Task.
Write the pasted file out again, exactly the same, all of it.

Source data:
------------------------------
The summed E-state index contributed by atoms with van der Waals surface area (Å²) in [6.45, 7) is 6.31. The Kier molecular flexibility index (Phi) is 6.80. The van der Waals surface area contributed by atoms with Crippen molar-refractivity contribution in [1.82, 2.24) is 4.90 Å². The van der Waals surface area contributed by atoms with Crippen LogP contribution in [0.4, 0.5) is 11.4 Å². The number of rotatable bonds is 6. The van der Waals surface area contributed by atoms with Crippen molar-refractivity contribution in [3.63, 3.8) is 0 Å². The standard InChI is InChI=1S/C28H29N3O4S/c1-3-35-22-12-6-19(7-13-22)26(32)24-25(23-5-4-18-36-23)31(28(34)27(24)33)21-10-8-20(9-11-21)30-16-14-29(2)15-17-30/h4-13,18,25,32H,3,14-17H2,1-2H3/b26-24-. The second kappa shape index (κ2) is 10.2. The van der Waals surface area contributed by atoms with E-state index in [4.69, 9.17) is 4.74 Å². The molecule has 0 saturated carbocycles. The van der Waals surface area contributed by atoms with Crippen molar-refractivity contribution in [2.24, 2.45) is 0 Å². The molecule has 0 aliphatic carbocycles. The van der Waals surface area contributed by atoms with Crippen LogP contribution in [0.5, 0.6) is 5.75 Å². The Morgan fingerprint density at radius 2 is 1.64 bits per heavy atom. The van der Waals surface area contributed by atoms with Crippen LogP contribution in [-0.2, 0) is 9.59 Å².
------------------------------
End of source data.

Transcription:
The summed E-state index contributed by atoms with van der Waals surface area (Å²) in [6.45, 7) is 6.31. The Kier molecular flexibility index (Phi) is 6.80. The van der Waals surface area contributed by atoms with Crippen molar-refractivity contribution in [1.82, 2.24) is 4.90 Å². The van der Waals surface area contributed by atoms with Crippen LogP contribution in [0.4, 0.5) is 11.4 Å². The number of rotatable bonds is 6. The van der Waals surface area contributed by atoms with Crippen molar-refractivity contribution in [3.63, 3.8) is 0 Å². The standard InChI is InChI=1S/C28H29N3O4S/c1-3-35-22-12-6-19(7-13-22)26(32)24-25(23-5-4-18-36-23)31(28(34)27(24)33)21-10-8-20(9-11-21)30-16-14-29(2)15-17-30/h4-13,18,25,32H,3,14-17H2,1-2H3/b26-24-. The second kappa shape index (κ2) is 10.2. The van der Waals surface area contributed by atoms with E-state index in [4.69, 9.17) is 4.74 Å². The molecule has 0 saturated carbocycles. The van der Waals surface area contributed by atoms with Crippen molar-refractivity contribution in [2.24, 2.45) is 0 Å². The molecule has 0 aliphatic carbocycles. The van der Waals surface area contributed by atoms with Crippen LogP contribution in [0.5, 0.6) is 5.75 Å². The Morgan fingerprint density at radius 2 is 1.64 bits per heavy atom. The van der Waals surface area contributed by atoms with Crippen LogP contribution in [-0.2, 0) is 9.59 Å².